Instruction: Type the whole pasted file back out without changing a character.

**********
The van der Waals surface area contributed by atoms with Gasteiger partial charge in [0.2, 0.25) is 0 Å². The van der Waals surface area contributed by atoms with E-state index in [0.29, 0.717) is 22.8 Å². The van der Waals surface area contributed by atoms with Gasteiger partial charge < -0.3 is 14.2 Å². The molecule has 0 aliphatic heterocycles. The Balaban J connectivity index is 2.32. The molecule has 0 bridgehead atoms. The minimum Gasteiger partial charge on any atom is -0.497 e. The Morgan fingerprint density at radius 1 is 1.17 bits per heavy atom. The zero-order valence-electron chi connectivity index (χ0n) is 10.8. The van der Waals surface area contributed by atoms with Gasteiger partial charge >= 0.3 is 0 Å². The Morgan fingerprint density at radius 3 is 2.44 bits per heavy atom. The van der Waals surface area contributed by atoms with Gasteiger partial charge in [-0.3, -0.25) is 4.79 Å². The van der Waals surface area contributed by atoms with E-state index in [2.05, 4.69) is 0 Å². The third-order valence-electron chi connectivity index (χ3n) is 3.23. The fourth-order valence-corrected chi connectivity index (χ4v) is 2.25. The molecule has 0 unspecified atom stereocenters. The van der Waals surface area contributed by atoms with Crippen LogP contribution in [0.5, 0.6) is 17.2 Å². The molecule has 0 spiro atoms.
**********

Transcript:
The van der Waals surface area contributed by atoms with Gasteiger partial charge in [0.2, 0.25) is 0 Å². The van der Waals surface area contributed by atoms with E-state index in [0.29, 0.717) is 22.8 Å². The van der Waals surface area contributed by atoms with Gasteiger partial charge < -0.3 is 14.2 Å². The molecule has 0 aliphatic heterocycles. The Balaban J connectivity index is 2.32. The molecule has 0 bridgehead atoms. The minimum Gasteiger partial charge on any atom is -0.497 e. The Morgan fingerprint density at radius 1 is 1.17 bits per heavy atom. The zero-order valence-electron chi connectivity index (χ0n) is 10.8. The van der Waals surface area contributed by atoms with Gasteiger partial charge >= 0.3 is 0 Å². The Morgan fingerprint density at radius 3 is 2.44 bits per heavy atom. The van der Waals surface area contributed by atoms with Gasteiger partial charge in [-0.3, -0.25) is 4.79 Å². The van der Waals surface area contributed by atoms with E-state index in [2.05, 4.69) is 0 Å². The third-order valence-electron chi connectivity index (χ3n) is 3.23. The fourth-order valence-corrected chi connectivity index (χ4v) is 2.25. The molecule has 0 unspecified atom stereocenters. The van der Waals surface area contributed by atoms with Crippen LogP contribution in [0.5, 0.6) is 17.2 Å². The molecule has 0 spiro atoms.